Like other Idaho charter schools, Peace Valley enrolls students via an enrollment lottery (students don’t attend automatically because they live in the neighborhood), and the school is advertising for parents to enter an upcoming enrollment lottery this month for the next school year.
Peace Valley administrator says safety and supervision are not problems
Ross denied that a serious student injury, which was alleged in a parent complaint that was obtained by the Idaho Capital Sun, occurred at the school. He also took issue with the Idaho Public Charter School Commission’s report citing parent complaints alleging Peace Valley struggled to maintain a safe school environment and supervision of students.
“That was a report that quite frankly was unfounded,” Ross said.
According to an Oct. 4, 2022 parent complaint, a student suffered “a broken tibia, a torn ligament, a bruised face and potentially a damaged growth plate” after running in an outside play yard at the school and falling on rocks and dirt. The parent alleged the student was sent to the office for an ice pack and finished the day at school, but parents were never contacted, according to the complaint.
Ross said the incident didn’t happen on the school’s campus, and the school has photos that prove the student was healthy while at school.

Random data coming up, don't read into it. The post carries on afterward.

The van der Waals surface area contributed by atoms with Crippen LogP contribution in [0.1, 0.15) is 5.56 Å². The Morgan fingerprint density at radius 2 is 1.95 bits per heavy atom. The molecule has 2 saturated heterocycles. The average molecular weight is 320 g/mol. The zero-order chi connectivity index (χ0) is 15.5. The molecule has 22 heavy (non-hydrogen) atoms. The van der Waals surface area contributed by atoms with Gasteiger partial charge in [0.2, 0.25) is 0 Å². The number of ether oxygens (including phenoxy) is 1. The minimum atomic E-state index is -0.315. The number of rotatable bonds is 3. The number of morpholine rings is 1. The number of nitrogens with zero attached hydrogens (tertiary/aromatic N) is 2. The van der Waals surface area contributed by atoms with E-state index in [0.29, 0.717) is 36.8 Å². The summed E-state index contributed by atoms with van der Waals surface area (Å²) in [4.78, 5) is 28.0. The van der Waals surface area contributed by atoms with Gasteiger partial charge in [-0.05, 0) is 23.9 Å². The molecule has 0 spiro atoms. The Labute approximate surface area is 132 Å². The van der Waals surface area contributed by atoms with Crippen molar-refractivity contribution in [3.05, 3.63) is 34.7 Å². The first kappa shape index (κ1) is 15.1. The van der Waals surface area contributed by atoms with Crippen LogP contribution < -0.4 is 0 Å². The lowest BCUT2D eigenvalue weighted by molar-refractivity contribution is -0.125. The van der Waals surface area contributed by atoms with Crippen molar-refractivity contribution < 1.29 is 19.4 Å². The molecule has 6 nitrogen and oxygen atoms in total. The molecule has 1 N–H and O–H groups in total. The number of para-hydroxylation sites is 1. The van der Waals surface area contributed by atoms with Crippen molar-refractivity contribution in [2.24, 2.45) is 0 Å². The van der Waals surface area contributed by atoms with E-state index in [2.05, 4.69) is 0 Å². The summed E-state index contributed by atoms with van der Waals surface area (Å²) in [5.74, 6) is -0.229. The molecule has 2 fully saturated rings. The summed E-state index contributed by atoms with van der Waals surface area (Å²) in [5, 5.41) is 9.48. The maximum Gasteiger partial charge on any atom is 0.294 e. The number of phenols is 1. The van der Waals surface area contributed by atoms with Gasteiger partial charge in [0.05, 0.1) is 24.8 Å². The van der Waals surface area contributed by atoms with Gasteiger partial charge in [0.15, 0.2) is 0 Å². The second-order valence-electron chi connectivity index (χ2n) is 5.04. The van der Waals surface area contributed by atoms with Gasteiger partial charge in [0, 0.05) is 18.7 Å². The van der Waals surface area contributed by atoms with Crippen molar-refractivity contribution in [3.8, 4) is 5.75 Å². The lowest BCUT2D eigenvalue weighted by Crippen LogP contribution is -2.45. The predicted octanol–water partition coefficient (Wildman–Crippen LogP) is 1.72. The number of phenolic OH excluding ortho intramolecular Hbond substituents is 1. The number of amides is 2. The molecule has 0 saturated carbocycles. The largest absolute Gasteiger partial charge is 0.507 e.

An Oct. 14, 2022, letter from Thompson to Peace Valley’s school board and administrators states that Peace Valley’s board was first informed of playground safety concerns on Aug. 31, 2018, the year the school opened.
Then on Aug. 10, 2022, Peace Valley’s board was also informed of several safety concerns at the main school building used by students, state records show. Thompson’s Oct. 14 letter states that it does not appear the board corrected all of those concerns within 20 days, as required by state administrative rules.
In a 2022 building safety report, Peace Valley was flagged for having a repeated violation of not having an eye wash station available where corrosive materials could come into contact with students’ eyes. The school was also flagged for having fabric over lights and suspended from the ceilings instead of fire-safe materials. It was also flagged for not having its exit sign illuminated properly.
Previously, Peace Valley had been flagged in 2018 for potential safety hazards related to having a playground without protective surfacing, not having stair rails on a flight of stairs with at least four risers, maintaining walking and working surfaces free of hazards like carpet that produced a tripping hazard and for the fall heights of a piece of playground equipment, state records show.